When analyzing a character, we can break that character down in 8 elements to help us create a complete picture of who that person is. Note that there is some overlap on this.
Physical description: what the person looks like, dresses like, how the person carries herself, how sits and walks, etc. Anything that you can see about her that gives us clues to who she is. Please remember that authors create characters and choose these physical attributes as part of the character.
Background: Who is this person? Where was she raised, what does she know how to do, what kind of jobs has she held, what special skills does she have, what education does she have, etc. This is her past experience that shapes who she becomes.
Personality: What kind of person is she? This includes demeanor, temperment, etc. Find actions that illustrate this or characters saying it. Examples include: shy, outgoing. angry, impulsive, fearful, etc. Note that this may change according to the circumstances, but a person’s personality usually guides how they respond to situations.
Relationships: How does she get along with people? Does she have a lot of friends, or only a few close friends? Does she get along with her family? Why or why not? Does she hate everyone? Fall in love too quickly? Have an ongoing rivalry with her sister?
Words and Actions: What does the person say and do, and what do others say about your character or do with or to her? Notice that not EVERYTHING someone says tells us about him or her. If you ask me a question and I give you a direct answer, then that’s not revealing. If I answer every question with, “Who wants to know?” that could be. Watch for topics the person talks about a lot, for example, or words that are repeated. Authors have a lot of words they can use; if the word is repeated, it’s probably important (please don’t tell me about “the” or “and”: you need to choose words that tell you something about the character). Watch also for what other characters say about your character both to her and behind her back. Is there a difference? What does that tell you?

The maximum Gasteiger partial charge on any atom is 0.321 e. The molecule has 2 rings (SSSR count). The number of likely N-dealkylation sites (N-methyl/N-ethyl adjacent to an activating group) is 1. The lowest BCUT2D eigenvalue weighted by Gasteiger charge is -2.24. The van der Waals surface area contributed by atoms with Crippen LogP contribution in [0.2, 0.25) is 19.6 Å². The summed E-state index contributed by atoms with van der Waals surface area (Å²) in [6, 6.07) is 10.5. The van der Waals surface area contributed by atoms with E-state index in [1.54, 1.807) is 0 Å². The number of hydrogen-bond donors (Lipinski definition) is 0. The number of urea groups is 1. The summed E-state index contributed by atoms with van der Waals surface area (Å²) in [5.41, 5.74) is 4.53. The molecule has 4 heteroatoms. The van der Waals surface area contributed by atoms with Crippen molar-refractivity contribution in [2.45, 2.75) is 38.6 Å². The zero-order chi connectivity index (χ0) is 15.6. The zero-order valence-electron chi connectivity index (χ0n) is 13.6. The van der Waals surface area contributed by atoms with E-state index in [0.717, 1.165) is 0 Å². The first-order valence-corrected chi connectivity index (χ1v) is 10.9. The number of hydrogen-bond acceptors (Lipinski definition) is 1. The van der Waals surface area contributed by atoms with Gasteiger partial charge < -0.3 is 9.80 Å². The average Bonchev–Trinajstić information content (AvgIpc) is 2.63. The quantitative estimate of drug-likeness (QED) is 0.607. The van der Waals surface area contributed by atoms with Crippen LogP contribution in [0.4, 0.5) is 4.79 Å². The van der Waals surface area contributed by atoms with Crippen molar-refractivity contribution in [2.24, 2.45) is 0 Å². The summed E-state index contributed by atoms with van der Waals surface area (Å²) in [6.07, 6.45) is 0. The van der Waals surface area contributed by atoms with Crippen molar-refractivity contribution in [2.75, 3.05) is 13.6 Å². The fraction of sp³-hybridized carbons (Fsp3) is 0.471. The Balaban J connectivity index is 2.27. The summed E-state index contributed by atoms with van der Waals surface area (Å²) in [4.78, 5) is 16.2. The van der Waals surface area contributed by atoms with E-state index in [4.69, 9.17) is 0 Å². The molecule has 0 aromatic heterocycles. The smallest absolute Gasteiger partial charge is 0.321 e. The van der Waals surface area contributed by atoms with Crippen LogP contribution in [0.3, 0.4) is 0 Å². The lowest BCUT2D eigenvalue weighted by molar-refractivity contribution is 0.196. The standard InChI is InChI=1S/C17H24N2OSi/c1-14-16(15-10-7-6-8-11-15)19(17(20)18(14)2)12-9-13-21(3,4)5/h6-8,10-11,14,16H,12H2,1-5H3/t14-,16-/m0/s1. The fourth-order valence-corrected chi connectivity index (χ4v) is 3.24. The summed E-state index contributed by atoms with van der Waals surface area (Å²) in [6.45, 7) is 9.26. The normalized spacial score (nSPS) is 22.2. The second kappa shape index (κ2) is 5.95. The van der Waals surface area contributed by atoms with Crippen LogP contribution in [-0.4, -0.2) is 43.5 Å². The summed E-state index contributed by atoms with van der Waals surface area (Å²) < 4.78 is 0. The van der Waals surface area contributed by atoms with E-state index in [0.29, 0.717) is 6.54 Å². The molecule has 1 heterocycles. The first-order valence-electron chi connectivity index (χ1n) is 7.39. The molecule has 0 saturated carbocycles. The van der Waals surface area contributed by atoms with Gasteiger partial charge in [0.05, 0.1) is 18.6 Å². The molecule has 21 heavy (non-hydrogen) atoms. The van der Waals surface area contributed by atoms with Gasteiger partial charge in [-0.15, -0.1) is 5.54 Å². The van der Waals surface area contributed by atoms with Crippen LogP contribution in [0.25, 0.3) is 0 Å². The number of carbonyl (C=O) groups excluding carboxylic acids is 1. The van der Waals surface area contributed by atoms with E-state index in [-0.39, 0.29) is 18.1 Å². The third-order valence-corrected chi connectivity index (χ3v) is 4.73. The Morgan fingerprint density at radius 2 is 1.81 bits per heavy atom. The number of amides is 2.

Motivation: Why does your character do what she does? Note that motivations include money, fear, desire for fame, need to prove parents wrong, need to prove parents right, etc. Their motivation may be what they want, such as money, or it could be what they are trying to get away from, such as fear. Note that the goal may or may not clear from the motivation. Put what they want in your description, too.
Conflict: Yes, I know, you learned this in middle school: man against man, man against himself, man against nature. Very nice. Now, think about conflict this way: What is standing in the way of your character getting what he or she wants? Note that sometimes we can be in conflict with ourselves. Looka t this carefully: it usually drives the plot (or, the sequence of events in the story).
Change: Don’t just tell me whether she changes over the course of the story. Tell me how she does. She is nicer, or more considerate, etc. Not all characters change, by the way. James Bond never gets to the end of an adventure and says, “All these fast cars, women, and martinis are so shallow. I should join the Peace Corps and do something important with my life.”